avacya-vadams ca bahun
vadisyanti tavahitah
nindantas tava samarthyam
tato duhkhataram nu kim

Translation of Bhagavad Gita 2.36

Your enemies will describe you in many unkind words and scorn your ability. What could be more painful for you?

Commentary by Sri A.C. Bhaktivedanta Swami Prabhupada of Gaudiya Sampradaya:

Lord Krishna was astonished in the beginning at Arjuna’s uncalled-for plea for compassion, and He described his compassion as befitting the non-Aryans. Now in so many words, He has proved His statements against Arjuna’s so-called compassion.

Commentary by Sri Vishvanatha Chakravarthi Thakur of Gaudiya Sampradaya:

They will speak of you in ill terms such as “coward”.

Commentary by Sri Ramanuja of Sri Sampradaya:

2.36 Moreover, your enemies, the sons of Dhrtarastra, will make many remarks unutterably slanderous and disparaging to heroes, saying, ‘How can this Partha stand in the presence of us, who are heroes, even for a moment? His prowess is elsewhere than in our presence.’ Can there be anything more painful to you than this? You yourself will understand that death is preferable to subjection to disparagement of this kind. Sri Krsna now says that for a hero, enemies being slain by oneself and oneself being slain by enemies are both conducive to supreme bliss.

Commentary by Sri Sridhara Swami of Rudra Sampradaya:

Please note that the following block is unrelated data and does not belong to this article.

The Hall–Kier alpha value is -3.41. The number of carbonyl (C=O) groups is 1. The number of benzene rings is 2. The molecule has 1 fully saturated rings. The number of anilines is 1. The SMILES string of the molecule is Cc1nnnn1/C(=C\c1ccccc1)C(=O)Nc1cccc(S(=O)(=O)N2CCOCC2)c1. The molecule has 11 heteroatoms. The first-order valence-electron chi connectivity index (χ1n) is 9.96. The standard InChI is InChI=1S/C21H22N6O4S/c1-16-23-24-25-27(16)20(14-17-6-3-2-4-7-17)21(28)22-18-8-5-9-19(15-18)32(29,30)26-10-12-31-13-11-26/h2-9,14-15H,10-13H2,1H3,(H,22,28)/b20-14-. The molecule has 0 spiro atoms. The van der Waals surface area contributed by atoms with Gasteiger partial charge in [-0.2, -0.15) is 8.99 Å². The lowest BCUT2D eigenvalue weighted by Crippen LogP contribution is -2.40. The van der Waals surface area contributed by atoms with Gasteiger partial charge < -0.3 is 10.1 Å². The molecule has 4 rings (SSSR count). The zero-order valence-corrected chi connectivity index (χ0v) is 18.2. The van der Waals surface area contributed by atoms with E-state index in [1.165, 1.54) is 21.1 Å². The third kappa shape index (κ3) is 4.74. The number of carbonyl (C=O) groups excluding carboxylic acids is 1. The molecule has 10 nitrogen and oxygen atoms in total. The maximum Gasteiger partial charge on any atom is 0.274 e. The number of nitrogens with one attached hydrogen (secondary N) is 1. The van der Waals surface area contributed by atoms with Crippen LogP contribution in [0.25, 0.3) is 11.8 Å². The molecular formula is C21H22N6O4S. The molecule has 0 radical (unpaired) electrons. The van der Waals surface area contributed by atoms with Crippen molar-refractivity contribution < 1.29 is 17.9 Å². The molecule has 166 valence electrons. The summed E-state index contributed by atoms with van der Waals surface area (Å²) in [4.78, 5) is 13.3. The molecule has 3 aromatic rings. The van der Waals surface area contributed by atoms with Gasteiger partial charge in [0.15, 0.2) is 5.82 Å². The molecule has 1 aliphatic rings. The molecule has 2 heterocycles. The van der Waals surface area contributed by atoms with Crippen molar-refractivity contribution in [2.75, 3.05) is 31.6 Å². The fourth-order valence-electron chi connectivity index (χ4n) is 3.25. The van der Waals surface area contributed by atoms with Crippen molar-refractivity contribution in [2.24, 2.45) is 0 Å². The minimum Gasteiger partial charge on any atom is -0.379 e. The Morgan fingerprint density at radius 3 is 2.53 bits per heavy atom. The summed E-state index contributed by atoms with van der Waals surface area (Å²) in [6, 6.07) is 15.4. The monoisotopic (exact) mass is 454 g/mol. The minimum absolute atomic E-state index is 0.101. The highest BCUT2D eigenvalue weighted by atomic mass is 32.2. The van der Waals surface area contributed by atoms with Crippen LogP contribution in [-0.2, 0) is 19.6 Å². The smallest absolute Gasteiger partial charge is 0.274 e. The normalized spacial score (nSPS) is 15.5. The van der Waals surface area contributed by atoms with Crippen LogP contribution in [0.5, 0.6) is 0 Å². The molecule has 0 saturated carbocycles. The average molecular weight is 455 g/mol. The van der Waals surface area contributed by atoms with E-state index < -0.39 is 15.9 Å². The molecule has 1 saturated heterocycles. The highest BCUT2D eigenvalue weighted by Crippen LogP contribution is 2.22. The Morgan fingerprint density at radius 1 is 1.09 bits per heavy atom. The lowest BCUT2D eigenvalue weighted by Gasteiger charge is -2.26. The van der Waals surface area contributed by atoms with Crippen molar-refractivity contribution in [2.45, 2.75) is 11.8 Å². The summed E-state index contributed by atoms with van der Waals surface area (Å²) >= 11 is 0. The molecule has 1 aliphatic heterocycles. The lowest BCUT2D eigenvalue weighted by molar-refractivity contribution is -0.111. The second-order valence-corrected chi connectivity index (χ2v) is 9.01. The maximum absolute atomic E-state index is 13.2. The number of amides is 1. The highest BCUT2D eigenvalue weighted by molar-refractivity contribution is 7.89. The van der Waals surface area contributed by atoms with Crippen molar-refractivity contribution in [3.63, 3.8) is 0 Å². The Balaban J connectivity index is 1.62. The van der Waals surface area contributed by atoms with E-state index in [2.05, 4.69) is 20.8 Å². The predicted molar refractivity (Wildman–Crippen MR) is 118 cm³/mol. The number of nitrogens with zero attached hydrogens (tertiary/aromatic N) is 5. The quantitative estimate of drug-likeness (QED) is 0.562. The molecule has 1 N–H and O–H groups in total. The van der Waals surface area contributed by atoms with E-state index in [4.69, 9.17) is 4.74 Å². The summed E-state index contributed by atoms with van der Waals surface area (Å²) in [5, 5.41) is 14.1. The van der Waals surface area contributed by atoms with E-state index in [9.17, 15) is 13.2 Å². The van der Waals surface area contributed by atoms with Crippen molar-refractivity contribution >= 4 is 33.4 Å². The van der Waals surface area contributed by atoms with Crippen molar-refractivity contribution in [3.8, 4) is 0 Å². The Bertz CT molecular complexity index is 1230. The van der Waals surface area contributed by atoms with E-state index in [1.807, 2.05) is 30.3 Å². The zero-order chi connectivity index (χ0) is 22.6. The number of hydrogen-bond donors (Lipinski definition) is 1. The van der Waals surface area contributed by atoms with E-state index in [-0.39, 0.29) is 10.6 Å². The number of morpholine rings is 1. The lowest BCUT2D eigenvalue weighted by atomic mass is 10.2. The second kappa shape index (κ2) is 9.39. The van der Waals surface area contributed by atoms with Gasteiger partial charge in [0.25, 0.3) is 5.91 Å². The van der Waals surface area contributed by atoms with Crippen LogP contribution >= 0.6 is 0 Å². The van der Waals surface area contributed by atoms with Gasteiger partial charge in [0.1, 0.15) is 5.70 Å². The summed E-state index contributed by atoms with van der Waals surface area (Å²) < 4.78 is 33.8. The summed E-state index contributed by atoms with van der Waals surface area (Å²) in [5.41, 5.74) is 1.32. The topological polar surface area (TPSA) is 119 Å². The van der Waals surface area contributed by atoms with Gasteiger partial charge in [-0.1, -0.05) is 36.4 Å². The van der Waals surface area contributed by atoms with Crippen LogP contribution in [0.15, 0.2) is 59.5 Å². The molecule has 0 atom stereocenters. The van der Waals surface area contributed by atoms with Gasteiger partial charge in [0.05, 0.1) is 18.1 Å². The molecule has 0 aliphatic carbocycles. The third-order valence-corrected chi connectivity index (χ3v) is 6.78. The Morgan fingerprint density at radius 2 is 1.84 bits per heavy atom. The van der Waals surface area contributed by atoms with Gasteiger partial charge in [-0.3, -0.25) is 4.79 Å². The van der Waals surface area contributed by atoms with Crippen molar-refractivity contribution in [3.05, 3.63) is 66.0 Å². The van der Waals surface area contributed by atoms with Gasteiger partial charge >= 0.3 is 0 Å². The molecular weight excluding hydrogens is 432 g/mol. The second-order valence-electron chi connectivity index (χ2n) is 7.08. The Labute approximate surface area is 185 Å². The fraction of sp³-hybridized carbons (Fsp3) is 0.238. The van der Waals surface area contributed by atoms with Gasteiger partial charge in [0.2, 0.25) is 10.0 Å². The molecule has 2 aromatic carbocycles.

The condemnations from his enemies regarding Arjuna’s failure to execute his duty as a ksatriya are presented in this verse.

Commentary by Sri Madhvacharya of Brahma Sampradaya:

Sri Madhvacharya did not comment on this sloka.

Commentary by Sri Keshava Kashmiri of Kumara Sampradaya:

Not only would Arjunas estimation wane in the assembly of mighty warriors but here Lord Krishna uses the word nindantah meaning to vilify. Arjunas enemies such as Duryodhana would say many unbecoming things about him such as: Look at the impotent Arjuna fleeing the battlefield like a dog with its tail between its legs and Karna would smirkingly add that although Arjuna was very valiant in the past now fearing our might he has become feeble- hearted and so he expeditiously leaves the battlefield like a coward to save his own life. Lord Krishna asks Arjuna what can be more painful than this?

Commentary by Sri Adi Shankaracharya of Advaita Sampradaya:

2.36 Ca, and besieds; tava, your; ahitah, enemies; vadisyanti, will speak; bahun, many, various kinds of; avacya-vadan, indecent words, unutterable words; nindantah, while denigrating, scorning; tava, your; samarthyam, might earned from battles against Nivatakavaca and others. Therefore, kim nu, what can be; duhkhataram, more painful; tatah, than that, than the sorrow arising from being scorned? That is to say, there is no greater pain than it.

Commentary by Sri Abhinavagupta of Kaula Tantra Sampradaya:

2.36 See Comment under 2.37

Sanskrit Shloka Without Transliteration Marks:

avacya-vadams ca bahun
vadisyanti tavahitah
nindantas tava samarthyam
tato duhkhataram nu kim

Sanskrit to English Word for Word Meanings:

avācya — unkind; vādān — fabricated words; ca — also; bahūn — many; vadiṣyanti — will say; tava — your; ahitāḥ — enemies; nindantaḥ — while vilifying; tava — your; sāmarthyam — ability; tataḥ — than that; duḥkha-taram — more painful; nu — of course; kim — what is there.